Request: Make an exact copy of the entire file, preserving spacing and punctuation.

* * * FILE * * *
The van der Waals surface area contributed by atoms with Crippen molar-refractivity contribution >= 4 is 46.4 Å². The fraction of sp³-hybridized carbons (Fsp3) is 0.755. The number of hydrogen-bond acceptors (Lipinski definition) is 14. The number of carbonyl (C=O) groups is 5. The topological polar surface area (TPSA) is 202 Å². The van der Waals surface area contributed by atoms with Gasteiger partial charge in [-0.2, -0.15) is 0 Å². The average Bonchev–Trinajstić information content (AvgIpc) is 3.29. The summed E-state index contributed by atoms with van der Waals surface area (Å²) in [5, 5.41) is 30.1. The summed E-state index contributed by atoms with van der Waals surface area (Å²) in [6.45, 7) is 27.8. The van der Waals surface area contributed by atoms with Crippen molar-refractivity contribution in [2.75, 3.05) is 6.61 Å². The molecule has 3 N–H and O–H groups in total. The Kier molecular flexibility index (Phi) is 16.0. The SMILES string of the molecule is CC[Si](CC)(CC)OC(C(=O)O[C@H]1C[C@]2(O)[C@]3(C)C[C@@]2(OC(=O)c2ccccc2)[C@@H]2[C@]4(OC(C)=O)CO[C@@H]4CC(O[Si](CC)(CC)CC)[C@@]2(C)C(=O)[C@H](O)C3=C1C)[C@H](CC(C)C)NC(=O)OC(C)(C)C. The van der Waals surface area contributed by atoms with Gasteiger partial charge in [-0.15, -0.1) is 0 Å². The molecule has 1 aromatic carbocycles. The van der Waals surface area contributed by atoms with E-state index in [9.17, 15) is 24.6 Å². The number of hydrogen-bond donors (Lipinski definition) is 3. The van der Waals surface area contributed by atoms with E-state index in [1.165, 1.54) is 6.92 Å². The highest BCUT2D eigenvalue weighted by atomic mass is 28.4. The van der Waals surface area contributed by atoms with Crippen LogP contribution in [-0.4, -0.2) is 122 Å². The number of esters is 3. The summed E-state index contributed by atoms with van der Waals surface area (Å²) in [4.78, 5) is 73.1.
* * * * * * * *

The van der Waals surface area contributed by atoms with Crippen molar-refractivity contribution >= 4 is 46.4 Å². The fraction of sp³-hybridized carbons (Fsp3) is 0.755. The number of hydrogen-bond acceptors (Lipinski definition) is 14. The number of carbonyl (C=O) groups is 5. The topological polar surface area (TPSA) is 202 Å². The van der Waals surface area contributed by atoms with Gasteiger partial charge in [-0.2, -0.15) is 0 Å². The average Bonchev–Trinajstić information content (AvgIpc) is 3.29. The summed E-state index contributed by atoms with van der Waals surface area (Å²) in [5, 5.41) is 30.1. The summed E-state index contributed by atoms with van der Waals surface area (Å²) in [6.45, 7) is 27.8. The van der Waals surface area contributed by atoms with Crippen molar-refractivity contribution in [2.75, 3.05) is 6.61 Å². The molecule has 3 N–H and O–H groups in total. The Kier molecular flexibility index (Phi) is 16.0. The SMILES string of the molecule is CC[Si](CC)(CC)OC(C(=O)O[C@H]1C[C@]2(O)[C@]3(C)C[C@@]2(OC(=O)c2ccccc2)[C@@H]2[C@]4(OC(C)=O)CO[C@@H]4CC(O[Si](CC)(CC)CC)[C@@]2(C)C(=O)[C@H](O)C3=C1C)[C@H](CC(C)C)NC(=O)OC(C)(C)C. The van der Waals surface area contributed by atoms with Gasteiger partial charge in [-0.15, -0.1) is 0 Å². The molecule has 1 aromatic carbocycles. The van der Waals surface area contributed by atoms with E-state index in [9.17, 15) is 24.6 Å². The number of hydrogen-bond donors (Lipinski definition) is 3. The van der Waals surface area contributed by atoms with E-state index in [1.165, 1.54) is 6.92 Å². The highest BCUT2D eigenvalue weighted by atomic mass is 28.4. The van der Waals surface area contributed by atoms with Crippen LogP contribution in [-0.4, -0.2) is 122 Å². The number of esters is 3. The summed E-state index contributed by atoms with van der Waals surface area (Å²) in [4.78, 5) is 73.1.